Headstone Foundations

Concrete Headstone
Bases in Royal Docks

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Cemetery Concrete Headstone Bases in Royal Docks

Pouring a foundation for a headstone in Royal Docks is as simple as forming a slab of concrete. But if you want the foundation to last for a long time, there are other things that you can do to make the foundation stronger so it will last longer.

A strong foundation will not begin to crack and crumble in the next few decades. Keep in mind that there are hundreds of variations in headstone shape, material make-up, and size. Customize the size and depth of the headstone foundation based on these factors.

Headstone Concrete Bases Foundation for Royal Docks

A slab foundation is a large, thick slab of concrete that is typically 4”-6” thick in the center and poured directly on the ground all at one time. The edges of the slab are thicker (as wide as 24”) in order to allow for extra strength around the perimeter.

A concrete slab foundation is most commonly constructed on property that has been graded, as it should be. It is very important that the soil be graded because if it’s not, the foundation could sink or settle due to poor soil compaction.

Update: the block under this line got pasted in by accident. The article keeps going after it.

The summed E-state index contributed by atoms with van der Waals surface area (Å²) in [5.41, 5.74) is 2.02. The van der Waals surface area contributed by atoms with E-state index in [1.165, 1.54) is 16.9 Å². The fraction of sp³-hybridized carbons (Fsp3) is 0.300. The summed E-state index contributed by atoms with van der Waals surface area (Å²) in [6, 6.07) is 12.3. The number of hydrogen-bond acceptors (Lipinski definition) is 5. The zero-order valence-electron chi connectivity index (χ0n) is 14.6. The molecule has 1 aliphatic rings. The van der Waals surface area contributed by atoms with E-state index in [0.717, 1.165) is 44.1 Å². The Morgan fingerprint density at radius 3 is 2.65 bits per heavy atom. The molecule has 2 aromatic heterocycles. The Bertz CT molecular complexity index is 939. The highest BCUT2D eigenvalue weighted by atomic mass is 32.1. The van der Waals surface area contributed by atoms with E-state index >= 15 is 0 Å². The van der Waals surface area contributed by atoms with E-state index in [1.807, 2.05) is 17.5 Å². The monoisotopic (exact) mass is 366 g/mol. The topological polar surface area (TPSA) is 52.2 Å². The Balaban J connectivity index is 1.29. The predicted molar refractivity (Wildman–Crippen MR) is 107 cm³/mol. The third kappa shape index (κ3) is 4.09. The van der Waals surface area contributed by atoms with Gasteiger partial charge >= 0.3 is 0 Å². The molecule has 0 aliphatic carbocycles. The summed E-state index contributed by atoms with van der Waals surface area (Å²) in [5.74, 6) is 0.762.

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    Facts About Royal Docks

    Royal Docks History

    The General Strike of 1926 hit the Royal Docks hard, with 750,000 frozen carcasses threatened by the docks’ electrical supply being cut off. The Royal Navy saved the day for the dock owners by connecting the generators of two submarines to power the warehouses’ freezers.

    Although the Royal Docks suffered severe damage from German bombing in World War II, they recovered after the war but suffered a steady decline from the 1960s onwards, following the adoption of containerization. Nonetheless, they survived longer than any of the other upstream docks, finally closing to commercial traffic only in 1981. The docks’ closure led to high levels of unemployment and social deprivation in the surrounding communities of North Woolwich and Silvertown.

    General Info

    Royal Docks is an area and a ward in the London Borough of Newham in the London Docklands in East London, England. The area is named after three docks – the Royal Albert Dock, the Royal Victoria Dock, and King George V Dock. They are more correctly called the Royal Group of Docks to distinguish them from the Royal Dockyards, Royal being due to their naming after royal personages rather than Crown ownership.

    Although the docks are now closed for commercial shipping, most of the water area of the docks still exists and is still navigable by the craft of all sizes up to and including sizeable ships. The docks’ principal use is now water sports, but they do see occasional visits by naval and merchant vessels, especially during the annual London Boat Show.

    Headstone Concrete Bases Royal Docks